Pre-trip inspections can
save hassles, time and money — and,
oh yeah, maybe your life.
By Bill Hudgins
September/October 1999 Road
Greg Hardin, an inspector with Kentucky Motor
Vehicle Enforcement, looks for loose lugnuts
(top) and gets way under the truck to check
‘Ol’ Blue’®, a working
1951 Kenworth, at a safety demonstrations.
It's the moment every driver
dreads — an officer at a weigh station
has just told you your truck's going to be
inspected. Or maybe you've been pulled over
on the highway for a once-over. Even if everything's
in order, you've still lost time, and that
means lost miles and lost dollars. It doesn't
have to be like this. Truckers could avoid
or at least minimize many of these time consuming,
nail-biting incidents simply by inspecting
their rigs before every trip.
In fact, regulations require
a pre-trip inspection at the start of each
driving day (no matter what the actual time
is). On the back side of each page in the
Driver's Daily Log is a form that drivers
are supposed to complete and sign. Some log
books have a checklist of the items to be
inspected. If your log book doesn't, find
one that does, because without a checklist
you are sure to forget something. Then know
exactly what to look for; the CDL manual covers
all this quite well.
Whether you're an owner/operator
or company driver, making sure your vehicle
is in good working order can save your life.
It's also good defense against a scalehouse
inspection. Burned-out lights, worn tires,
missing mudflaps trigger an officer's suspicion:
If a little thing is wrong, something bigger
could be wrong, too.
That's the message countless
truckers have heard over the years from RJ
Taylor, founder of Ol' Blue, USA (United Safety
Alliance, Inc.). With the cooperation of local
authorities, Ol' Blue, USA demonstrates inspections
at trucking industry events such as the Mid-America
Trucking Show and The Great American Truck
These exhibitions provide
opportunities for truckers to discuss, and
sometimes debate, inspections and related
matters with officers. It's also a chance
to learn how to find and fix the most common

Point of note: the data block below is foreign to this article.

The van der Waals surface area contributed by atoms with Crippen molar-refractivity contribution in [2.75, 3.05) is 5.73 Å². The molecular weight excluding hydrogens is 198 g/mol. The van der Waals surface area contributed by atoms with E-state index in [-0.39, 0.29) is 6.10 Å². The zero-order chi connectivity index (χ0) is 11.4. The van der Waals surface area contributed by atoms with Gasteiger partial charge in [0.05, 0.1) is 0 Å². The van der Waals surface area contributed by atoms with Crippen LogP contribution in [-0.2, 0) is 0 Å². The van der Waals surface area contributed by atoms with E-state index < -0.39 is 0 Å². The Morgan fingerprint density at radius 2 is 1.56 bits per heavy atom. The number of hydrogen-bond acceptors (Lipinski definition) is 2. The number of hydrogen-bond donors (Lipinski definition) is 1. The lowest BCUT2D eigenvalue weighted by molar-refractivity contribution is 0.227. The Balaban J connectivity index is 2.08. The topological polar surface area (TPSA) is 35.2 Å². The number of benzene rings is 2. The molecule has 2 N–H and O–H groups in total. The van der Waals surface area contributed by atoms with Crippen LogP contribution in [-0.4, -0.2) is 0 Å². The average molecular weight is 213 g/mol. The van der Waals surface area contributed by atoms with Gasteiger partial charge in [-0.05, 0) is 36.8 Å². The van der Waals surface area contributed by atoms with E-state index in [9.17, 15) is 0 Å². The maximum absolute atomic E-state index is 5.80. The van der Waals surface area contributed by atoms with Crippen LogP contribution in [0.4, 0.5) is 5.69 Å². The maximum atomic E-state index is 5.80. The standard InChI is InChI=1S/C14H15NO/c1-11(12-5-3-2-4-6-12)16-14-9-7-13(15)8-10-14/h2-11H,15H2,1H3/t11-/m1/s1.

causes of citations and out-of-service orders.
Ol' Blue, USA also advocates voluntarily having
your rig inspected periodically as additional
insurance against a random going-over, and
against undetected dangers.
Greg Hardin checks tire condition
and briefs RJ Taylor, owner of ‘Ol’
Blue’, on emergency equipment needs
(above). During the Ol’ Blue, USA demonstration
inspection at the 1999 Mid-America Trucking
Show. Hardin fields questions about safety
regs from drivers (below).
||At the Mid-America Show
in March, Kentucky Motor Vehicle Enforcement
Officer Greg Hardin repeatedly gave ‘Ol'
Blue’ a thorough inspection as show
attendees watched and asked questions.
"The first thing an
officer looks at is the driver's paperwork,"
Hardin said. This includes logbook, truck
and trailer registration, single state receipts,
bills of lading, medical certificate and ICC
number. "We see many drivers who don't
have the necessary paperwork, or who don't
know what they're required to have, or have
it but it's all over the place. Getting all
their paperwork together causes a significant
number of delays, even if it's all in order,"
Sloppy paperwork can trigger
a full-blown inspection, on the theory that
the driver or the driver's employer may also
be sloppy about equipment. Hardin outlined
what happens during a "Level 1"
The driver usually remains
in the truck, listening for directions from
the officer, and rarely sees what the inspector
is doing. An inspector like Hardin walks around
the truck looking for obvious problems such
as broken lights, loose or missing lugnuts,
worn tires, leaking fluids or air.
The inspector also checks
the horn, windshield and lights. Many drivers
like to decorate their tractors with dozens
of lights, far more than required by law.
They look good at night, but, if they're on
the truck they all have to work, Hardin noted,
not just the minimum equipment.
Hardin then moved on to the
brakes and tires. "On an 18-wheeler,
you have 10 brakes. If two aren't in proper
working order, the officer can place you out
of service," he said. He checked to see
that the brake lights came on when Taylor
pushed the pedal and listened for the telltale
hiss of air that would indicate a leak.
He searched for cracks in
the wheels, oil around seals, leaks, insufficient
tread depth, and cuts and worn spots in the
tires. "If we have any doubts about these
items during this general check, we go further,"
The officer then crawled
under the tractor and trailer, and gave the
brakes a closer inspection. He was looking
first for rust, "which is a good sign
that the brakes aren't working properly";
for wear in the brake linings and for proper
While under the truck, Hardin
also eyeballed the steering mechanism for
rust, which could indicate it was loose. He
checked the condition of the suspension system,
and looked for kinks or cracks in the air
hoses. He made sure there weren't any cracks
in the frame and that air tanks and other
equipment were securely attached to the frame.
Like oil and grease, air can be a clue, too.
He completed his tour by
checking ‘Ol' Blue’s fire extinguisher
and emergency reflector kit. For his demonstrations,
Taylor will occasionally disconnect a light
or create some other problem so the officer
can elaborate on it. This time, except for
a non-working light, ‘Ol' Blue’
was clean as a whistle.
"If drivers would take
time every day to go around their trucks,
they could significantly reduce the number
of citations and out-of-service orders officers
issue," Hardin said. This would save
time and out-of-pocket costs for service calls
to scalehouses, as well as lost revenues,
The bottom line on inspections
is more than dollars and cents. "Regular
pre-trip inspections would make trucks safer
to drive for truckers and everyone else,"
Copyright 1999 Road King